Tag: Legal ethics

  • Want to use ChatGPT to help prepare for court? This is what lawyers say you should and shouldn’t do

    The increasing use of generative AI chatbots to assist non-lawyers in court proceedings has led Queensland, Victoria, New Zealand, and England to issue guidelines on the responsible use of AI chatbots in legal contexts.  While AI can provide benefits such as improving access to justice for those who cannot afford a lawyer, there are concerns […]


    The guidelines for using AI in litigation in the Supreme Court of Victoria emphasise the importance of understanding AI limitations, ensuring privacy and confidentiality, avoiding misleading other participants, disclosing the use of AI programs, exercising professional judgment in reviewing AI-generated text, using specialised legal AI tools, and checking that AI-generated text is current, accurate, and […]

  • Reed Smith hires director of applied AI, Richard Robbins

    Reed Smith, one of the top 50 law firms in the US, has hired Richard Robbins as its first director of applied artificial intelligence. Robbins, who was formerly the managing director of applied AI at Epiq, will lead a team of AI engineers and data scientists and design generative AI, predictive AI, data science, and […]

  • Guest post: Microsoft Copilot – The challenges and considerations for law firms

    The use of advanced technologies, including AI, is becoming increasingly common in the legal industry. This is done to improve efficiency, enhance service delivery, and stay competitive. One of the leading tech companies in this field is Microsoft, which has invested heavily in AI development. Recently, Microsoft launched Copilot, a comprehensive AI-driven tool designed specifically […]

  • Exclusive: Launching Today Is The First Meeting Bot Specifically for Legal Professionals, for Use In Depositions, Hearings, and More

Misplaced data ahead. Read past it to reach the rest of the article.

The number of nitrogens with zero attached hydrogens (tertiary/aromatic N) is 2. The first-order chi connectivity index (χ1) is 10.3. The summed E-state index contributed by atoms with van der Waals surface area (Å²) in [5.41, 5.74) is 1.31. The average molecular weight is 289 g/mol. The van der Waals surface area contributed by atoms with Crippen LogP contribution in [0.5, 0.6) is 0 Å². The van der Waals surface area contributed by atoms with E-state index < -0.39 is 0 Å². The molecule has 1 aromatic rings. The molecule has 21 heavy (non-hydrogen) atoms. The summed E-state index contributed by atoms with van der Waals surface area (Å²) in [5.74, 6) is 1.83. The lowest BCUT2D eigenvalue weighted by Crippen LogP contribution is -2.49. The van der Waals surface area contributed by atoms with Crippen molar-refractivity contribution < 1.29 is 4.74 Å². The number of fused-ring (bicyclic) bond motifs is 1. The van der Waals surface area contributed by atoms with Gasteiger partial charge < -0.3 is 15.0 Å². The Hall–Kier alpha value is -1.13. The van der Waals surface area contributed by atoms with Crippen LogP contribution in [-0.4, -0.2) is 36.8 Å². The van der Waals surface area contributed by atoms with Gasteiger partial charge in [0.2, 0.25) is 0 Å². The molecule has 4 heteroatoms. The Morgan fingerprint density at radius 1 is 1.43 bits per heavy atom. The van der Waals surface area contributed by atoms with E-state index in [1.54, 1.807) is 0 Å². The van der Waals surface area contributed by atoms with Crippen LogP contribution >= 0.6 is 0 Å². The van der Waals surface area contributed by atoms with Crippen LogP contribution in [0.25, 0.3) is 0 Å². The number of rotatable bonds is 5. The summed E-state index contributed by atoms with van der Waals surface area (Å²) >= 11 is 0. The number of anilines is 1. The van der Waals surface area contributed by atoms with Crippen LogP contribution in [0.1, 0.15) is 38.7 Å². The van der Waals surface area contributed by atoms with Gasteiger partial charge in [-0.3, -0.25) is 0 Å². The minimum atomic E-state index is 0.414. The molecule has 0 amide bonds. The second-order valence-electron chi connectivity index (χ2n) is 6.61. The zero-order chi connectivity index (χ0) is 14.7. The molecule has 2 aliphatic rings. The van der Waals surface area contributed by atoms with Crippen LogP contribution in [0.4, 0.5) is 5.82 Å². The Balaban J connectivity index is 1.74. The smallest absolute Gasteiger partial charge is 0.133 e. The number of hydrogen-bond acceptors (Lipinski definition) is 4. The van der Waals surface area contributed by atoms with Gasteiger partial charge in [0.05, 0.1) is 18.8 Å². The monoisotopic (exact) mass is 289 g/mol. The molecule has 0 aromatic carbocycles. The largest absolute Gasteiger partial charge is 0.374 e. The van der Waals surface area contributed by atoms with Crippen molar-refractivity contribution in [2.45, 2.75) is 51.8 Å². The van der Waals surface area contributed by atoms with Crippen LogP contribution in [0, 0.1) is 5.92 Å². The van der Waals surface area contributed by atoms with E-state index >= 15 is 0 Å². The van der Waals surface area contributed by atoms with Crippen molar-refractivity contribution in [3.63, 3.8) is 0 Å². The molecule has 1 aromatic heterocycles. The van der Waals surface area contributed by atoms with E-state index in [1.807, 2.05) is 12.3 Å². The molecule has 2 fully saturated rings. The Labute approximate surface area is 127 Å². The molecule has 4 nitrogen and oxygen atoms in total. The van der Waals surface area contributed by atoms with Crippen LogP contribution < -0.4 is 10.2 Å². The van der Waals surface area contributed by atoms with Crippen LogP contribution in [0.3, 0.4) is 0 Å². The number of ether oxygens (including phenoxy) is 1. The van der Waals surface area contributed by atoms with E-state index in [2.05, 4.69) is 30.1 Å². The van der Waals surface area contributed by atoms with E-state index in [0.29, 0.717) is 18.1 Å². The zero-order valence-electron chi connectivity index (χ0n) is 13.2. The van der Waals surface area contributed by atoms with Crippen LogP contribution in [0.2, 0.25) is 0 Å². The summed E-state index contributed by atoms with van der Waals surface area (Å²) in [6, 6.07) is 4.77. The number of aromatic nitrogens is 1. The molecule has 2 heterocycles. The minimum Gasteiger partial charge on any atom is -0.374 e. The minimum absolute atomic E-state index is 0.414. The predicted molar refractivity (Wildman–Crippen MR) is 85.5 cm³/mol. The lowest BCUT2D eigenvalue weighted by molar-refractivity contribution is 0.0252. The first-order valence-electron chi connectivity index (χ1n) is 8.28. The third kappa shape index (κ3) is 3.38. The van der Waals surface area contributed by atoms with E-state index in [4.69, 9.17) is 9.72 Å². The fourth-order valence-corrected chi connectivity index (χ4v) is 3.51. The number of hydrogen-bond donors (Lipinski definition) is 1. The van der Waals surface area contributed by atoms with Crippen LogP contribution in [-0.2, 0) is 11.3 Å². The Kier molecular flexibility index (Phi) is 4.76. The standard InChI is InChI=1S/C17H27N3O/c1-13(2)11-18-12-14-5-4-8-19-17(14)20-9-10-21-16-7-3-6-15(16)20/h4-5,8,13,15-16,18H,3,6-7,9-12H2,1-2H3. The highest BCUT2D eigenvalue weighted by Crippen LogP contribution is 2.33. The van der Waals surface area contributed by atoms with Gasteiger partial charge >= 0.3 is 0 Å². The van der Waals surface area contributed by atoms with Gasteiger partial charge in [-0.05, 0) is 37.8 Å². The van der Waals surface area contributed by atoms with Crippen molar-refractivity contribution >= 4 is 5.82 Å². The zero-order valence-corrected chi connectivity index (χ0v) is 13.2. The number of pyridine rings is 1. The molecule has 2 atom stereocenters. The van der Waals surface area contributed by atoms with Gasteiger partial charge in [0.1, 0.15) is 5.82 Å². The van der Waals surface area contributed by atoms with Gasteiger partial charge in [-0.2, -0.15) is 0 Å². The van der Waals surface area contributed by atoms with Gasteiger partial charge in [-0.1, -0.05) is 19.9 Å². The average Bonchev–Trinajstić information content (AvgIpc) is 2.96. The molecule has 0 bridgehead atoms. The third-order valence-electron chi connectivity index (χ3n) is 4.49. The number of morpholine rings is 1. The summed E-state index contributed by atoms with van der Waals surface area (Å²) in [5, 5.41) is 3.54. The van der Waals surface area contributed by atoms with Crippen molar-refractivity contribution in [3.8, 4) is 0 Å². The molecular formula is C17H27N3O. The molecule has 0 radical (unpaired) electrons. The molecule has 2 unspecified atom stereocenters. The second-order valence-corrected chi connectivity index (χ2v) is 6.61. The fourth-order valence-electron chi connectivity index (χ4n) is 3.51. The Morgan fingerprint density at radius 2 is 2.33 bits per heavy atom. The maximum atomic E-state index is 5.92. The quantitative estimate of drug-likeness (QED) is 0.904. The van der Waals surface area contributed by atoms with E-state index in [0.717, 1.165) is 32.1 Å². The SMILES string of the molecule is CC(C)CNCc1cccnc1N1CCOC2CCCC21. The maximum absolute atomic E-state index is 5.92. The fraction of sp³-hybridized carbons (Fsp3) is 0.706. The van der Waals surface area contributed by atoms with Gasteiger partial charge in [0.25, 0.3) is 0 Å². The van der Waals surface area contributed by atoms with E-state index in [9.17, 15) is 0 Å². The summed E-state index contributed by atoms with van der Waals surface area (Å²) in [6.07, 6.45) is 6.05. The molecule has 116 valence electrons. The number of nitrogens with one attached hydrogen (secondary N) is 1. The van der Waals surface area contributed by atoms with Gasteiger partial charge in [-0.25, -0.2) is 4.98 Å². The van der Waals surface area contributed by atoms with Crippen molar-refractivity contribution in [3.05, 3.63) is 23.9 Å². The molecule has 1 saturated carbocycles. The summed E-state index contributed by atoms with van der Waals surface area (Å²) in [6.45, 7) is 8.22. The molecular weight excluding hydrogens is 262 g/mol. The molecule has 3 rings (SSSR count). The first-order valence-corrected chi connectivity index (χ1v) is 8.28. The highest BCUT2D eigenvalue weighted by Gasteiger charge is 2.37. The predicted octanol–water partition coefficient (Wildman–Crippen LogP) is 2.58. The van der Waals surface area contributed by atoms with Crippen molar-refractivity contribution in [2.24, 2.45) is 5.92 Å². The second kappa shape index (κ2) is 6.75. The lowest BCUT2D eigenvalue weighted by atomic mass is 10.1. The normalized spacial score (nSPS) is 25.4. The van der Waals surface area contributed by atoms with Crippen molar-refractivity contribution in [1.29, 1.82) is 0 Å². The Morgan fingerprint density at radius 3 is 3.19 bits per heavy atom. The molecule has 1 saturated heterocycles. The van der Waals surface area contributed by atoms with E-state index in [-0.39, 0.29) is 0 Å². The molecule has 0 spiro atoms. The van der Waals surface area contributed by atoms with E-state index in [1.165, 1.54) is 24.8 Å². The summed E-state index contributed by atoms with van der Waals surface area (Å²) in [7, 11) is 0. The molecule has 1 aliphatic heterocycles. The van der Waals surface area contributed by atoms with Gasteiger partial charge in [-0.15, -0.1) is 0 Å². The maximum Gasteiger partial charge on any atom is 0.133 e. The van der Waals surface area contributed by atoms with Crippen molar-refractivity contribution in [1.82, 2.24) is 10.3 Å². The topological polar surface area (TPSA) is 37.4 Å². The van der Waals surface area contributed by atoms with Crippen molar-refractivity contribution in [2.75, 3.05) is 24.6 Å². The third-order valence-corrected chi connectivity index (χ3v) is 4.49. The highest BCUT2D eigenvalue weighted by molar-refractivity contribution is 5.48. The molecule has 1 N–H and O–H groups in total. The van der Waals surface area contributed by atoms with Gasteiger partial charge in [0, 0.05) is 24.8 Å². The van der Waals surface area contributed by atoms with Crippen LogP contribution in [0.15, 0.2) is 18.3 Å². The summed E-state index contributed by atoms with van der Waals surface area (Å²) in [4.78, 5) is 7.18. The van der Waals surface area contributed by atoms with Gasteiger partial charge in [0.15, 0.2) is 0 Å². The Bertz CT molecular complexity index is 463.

DepoDirect has launched CoCounsel.ai, a meeting bot specifically designed for legal events like arbitrations, hearings, and depositions. CoCounsel.ai produces real-time transcripts formatted according to legal standards and provides bookmarking and archiving functionalities that allow an entire litigation team to collaborate in real-time. This tool enables attorneys to streamline their workflow and be more productive and […]

  • Generative AI in law: The good, the bad and the ugly

    The use of generative AI in the legal industry is gaining popularity, with tools like ChatGPT, Copilot, Gemini, and Claude AI being adopted by law firms. However, privacy and confidentiality issues are a concern, and users must read the terms and conditions before using these tools. Legal AI tools are built on existing legal databases […]

  • Where Generative AI Meets Human Rights

    The use of generative AI has become a prominent topic in every sphere of life, and its impact on human rights has been felt by millions of people. The UN High Commissioner for Human Rights, Volker Türk, believes that people must be at the center of the technology to ensure that everyone benefits from AI. […]

  • RAG Systems Can Still Hallucinate

    The retrieval-augmented generation (RAG) technique has not entirely eliminated the issue of hallucinations in Lexis+ AI while answering legal questions. It is recommended to ask vendors which sources are included in the generative AI tool and only ask questions that can be answered from that data. It is also advised to always read the cases […]

  • Will There Be A ‘Legal AI Arms Race’ In Litigation?

    The use of GenAI-driven tools in litigation is becoming more prevalent, with some law firms incorporating them to gain an advantage over their opponents. These tools can help with tasks such as verifying witness statements and detecting patterns in case documents. Stephen Dowling, the founder of TrialView, said at the Future Lawyer Week conference that […]

  • De-risking AI

    Generative AI has become increasingly popular in organisations, but it has risks. Wisely AI has identified five key risks organisations should know when using Generative AI.  The first risk is anthropomorphising AI chatbots. This means projecting human motivations onto their behaviour, which can compromise ourselves. As we interact with chatbots, we may start to assume […]